To the average individual, the term “concrete” conjures up images of cold, sterile, and grey. It’s easy to see why. Typically, the concrete encountered is a utilitarian product for pathways or bridges, with function and expense taking precedence over aesthetics.

However, growing interest in decorative concrete is challenging this notion, turning it from a cold mass buried beneath the ground into enticing decorative surfaces to show off to visitors. As interest in personalized concrete increases, so does the demand for a wider range of colours.

Colouring Concrete

The colour of the pigment, the form of mortar, the amount and colour of the aggregate, the moisture content, the mixing process, and the finish methods all contribute to the overall look of the decorated concrete surface. Cement colour is the starting point and deciding factor in the colour spectrum that can be achieved.

Cement

White cement allows for a wider variety of colour options and should be used for bright and vivid colours. White cement also produces better colour reproducibility and quality. White cement and the lightest aggregates should be used for full brightness, especially in light pastel shades.

Grey cements can differ significantly between manufacturers and batch to batch, and green undertones can alter the desired colour’s final appearance. Since grey cement contains higher levels of iron and other impurities, the colour palette is limited to subdued earthy tones.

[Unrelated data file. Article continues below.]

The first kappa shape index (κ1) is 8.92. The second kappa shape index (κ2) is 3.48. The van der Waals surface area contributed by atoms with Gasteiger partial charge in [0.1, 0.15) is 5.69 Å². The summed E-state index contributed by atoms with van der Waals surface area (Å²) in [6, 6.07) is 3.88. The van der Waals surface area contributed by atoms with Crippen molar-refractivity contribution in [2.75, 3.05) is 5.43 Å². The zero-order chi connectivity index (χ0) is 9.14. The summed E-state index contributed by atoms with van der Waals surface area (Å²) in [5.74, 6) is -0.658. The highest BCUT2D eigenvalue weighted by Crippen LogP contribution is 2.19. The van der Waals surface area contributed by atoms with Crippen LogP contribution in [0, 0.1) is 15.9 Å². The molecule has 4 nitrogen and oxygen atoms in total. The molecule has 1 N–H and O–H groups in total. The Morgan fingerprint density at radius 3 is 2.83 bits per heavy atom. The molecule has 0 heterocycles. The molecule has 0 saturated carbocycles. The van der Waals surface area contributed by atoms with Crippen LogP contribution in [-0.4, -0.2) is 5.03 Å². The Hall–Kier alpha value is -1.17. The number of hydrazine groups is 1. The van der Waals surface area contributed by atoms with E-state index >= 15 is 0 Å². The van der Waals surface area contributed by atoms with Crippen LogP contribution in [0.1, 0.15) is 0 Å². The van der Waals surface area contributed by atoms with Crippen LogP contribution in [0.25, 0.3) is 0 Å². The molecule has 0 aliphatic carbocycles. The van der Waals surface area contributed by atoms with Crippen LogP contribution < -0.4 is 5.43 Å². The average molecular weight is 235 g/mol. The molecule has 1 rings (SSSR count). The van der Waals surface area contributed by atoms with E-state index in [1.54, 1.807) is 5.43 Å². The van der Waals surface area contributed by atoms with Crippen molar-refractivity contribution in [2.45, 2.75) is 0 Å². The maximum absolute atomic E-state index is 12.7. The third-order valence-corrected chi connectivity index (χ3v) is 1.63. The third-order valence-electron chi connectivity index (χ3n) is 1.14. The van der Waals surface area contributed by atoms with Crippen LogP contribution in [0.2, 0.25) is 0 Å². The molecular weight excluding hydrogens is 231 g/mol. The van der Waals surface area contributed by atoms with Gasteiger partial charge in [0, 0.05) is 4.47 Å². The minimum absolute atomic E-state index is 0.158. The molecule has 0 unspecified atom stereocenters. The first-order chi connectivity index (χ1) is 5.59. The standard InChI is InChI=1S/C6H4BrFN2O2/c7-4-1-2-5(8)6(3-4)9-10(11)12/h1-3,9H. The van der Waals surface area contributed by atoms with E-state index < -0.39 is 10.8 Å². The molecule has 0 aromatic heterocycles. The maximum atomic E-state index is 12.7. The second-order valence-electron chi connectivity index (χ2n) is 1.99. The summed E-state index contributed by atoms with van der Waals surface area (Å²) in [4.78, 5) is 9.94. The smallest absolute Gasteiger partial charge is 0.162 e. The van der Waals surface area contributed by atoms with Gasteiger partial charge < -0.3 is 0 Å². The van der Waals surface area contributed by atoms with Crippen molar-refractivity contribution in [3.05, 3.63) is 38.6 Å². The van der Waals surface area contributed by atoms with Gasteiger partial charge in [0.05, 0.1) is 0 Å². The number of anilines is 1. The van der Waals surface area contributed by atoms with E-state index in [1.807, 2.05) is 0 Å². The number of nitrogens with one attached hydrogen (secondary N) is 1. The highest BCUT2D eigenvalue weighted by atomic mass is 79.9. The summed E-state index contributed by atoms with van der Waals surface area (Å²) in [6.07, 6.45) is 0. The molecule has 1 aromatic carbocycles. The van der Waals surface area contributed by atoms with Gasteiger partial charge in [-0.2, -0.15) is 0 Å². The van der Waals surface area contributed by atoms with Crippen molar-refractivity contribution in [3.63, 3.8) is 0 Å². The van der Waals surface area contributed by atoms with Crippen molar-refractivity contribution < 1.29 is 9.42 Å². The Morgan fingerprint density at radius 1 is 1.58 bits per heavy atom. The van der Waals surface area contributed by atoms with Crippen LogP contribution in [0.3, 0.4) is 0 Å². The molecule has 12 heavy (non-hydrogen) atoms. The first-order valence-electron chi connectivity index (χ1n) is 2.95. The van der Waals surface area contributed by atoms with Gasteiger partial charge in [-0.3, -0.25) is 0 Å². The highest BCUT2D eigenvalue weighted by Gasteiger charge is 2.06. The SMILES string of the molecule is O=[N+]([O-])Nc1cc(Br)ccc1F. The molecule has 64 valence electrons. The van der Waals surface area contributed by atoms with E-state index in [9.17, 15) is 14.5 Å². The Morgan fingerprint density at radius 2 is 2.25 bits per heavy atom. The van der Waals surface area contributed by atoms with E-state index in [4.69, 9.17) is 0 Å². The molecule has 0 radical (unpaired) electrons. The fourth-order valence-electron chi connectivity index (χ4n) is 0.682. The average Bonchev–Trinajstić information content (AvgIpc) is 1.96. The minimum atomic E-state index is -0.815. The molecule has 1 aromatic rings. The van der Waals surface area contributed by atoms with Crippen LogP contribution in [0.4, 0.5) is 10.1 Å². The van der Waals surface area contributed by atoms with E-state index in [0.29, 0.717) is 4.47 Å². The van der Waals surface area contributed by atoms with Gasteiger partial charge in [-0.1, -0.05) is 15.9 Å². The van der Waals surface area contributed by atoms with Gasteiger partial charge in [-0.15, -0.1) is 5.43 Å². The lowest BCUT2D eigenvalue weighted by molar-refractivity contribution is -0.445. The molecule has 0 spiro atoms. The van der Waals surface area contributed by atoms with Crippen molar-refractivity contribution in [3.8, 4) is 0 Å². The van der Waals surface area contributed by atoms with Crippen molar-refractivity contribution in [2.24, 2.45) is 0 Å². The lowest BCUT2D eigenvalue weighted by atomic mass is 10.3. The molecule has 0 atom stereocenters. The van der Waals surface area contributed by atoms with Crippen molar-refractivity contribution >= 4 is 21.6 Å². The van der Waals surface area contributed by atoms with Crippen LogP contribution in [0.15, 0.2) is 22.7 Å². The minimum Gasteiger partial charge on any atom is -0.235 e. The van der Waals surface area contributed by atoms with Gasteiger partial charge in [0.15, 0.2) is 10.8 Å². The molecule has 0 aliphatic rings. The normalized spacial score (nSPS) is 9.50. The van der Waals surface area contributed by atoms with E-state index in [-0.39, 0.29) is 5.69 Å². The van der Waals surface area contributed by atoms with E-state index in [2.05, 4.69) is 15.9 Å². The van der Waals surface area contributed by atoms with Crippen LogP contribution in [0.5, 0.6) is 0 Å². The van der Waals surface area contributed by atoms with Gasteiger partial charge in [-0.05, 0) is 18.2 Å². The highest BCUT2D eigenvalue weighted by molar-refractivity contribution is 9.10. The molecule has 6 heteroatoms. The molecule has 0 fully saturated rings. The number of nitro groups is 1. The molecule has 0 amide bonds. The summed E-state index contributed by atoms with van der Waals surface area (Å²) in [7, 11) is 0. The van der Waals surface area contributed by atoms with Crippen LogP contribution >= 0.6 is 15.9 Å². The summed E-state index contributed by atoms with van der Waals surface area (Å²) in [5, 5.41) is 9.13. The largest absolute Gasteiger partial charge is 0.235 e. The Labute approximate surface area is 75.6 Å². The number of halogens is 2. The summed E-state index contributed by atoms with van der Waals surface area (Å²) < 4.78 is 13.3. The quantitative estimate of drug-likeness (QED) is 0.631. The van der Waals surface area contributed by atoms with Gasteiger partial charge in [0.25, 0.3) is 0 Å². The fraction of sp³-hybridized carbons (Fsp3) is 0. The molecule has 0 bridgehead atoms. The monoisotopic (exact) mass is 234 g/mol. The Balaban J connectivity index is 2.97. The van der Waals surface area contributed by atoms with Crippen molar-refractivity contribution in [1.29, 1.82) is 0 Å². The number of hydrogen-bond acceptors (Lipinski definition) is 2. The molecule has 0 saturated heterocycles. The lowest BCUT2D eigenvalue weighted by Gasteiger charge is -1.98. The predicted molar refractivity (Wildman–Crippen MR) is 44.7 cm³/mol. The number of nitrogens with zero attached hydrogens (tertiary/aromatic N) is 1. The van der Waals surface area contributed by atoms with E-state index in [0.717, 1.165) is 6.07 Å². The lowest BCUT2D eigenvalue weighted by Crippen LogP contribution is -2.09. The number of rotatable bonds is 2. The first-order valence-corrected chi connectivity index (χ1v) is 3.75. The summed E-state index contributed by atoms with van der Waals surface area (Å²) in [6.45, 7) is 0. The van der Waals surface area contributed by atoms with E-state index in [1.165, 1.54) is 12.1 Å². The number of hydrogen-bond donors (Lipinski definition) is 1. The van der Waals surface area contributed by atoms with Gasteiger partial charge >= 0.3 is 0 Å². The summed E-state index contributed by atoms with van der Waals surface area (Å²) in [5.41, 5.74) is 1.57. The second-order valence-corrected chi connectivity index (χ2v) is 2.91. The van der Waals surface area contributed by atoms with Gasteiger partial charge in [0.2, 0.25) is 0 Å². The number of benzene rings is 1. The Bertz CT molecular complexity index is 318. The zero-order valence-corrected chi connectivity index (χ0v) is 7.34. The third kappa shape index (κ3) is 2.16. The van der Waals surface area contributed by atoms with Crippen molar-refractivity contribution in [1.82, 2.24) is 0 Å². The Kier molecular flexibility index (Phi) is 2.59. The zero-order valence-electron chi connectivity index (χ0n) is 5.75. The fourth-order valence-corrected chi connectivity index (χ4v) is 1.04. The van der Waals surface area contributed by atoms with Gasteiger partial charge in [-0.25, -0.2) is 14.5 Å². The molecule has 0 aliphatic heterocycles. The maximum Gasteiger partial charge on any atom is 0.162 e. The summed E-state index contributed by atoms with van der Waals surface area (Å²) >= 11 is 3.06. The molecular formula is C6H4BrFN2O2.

Aggregates

White cement allows for a wider variety when it comes to choosing different concrete shades. White cement also produces better colour reproducibility and quality. White cement and the lightest aggregates will be used for full brightness, especially in light pastel shades.

Grey cements can differ significantly between manufacturers and batch to batch, and green themes can alter the desired colour’s ultimate appearance. Since grey cement contains higher levels of iron and other impurities, the colour palette is limited to subdued earthy tones.

Water

Water not only renders a concrete mix workable, but it also forms a chemical bond with the cement. The amount of water included in a mix has a strong influence on the longevity, toughness, and water tightness of a concrete product. The lighter the colour, the higher the moisture content of the blend. Controlling the water/cement ratio is essential for achieving consistent colour between different batches.

There are variables other than the pigment that may influence the final look of the product. Pigments used in concrete may be used individually or blended to reach a perfect colour, but in order to produce a satisfactory match, one must understand how the pigments behave in specific mixes.

The Use of Colour in Cement

Trying to control the colour of concrete necessitates an appreciation of the cementitious material content of the mix. Total cementitious binder, or TCB, is made up of cement and pozzolans. The “loading rate” refers to the amount of pigment needed to produce a specific colour. The amount of pigment required for the job is calculated by multiplying the TCB by the loading rate.

As people become more interested in decorative concrete, they will become more interested in concrete colour. Understanding the available technologies will be critical to retaining consumer loyalty as colour becomes more important in the concrete industry.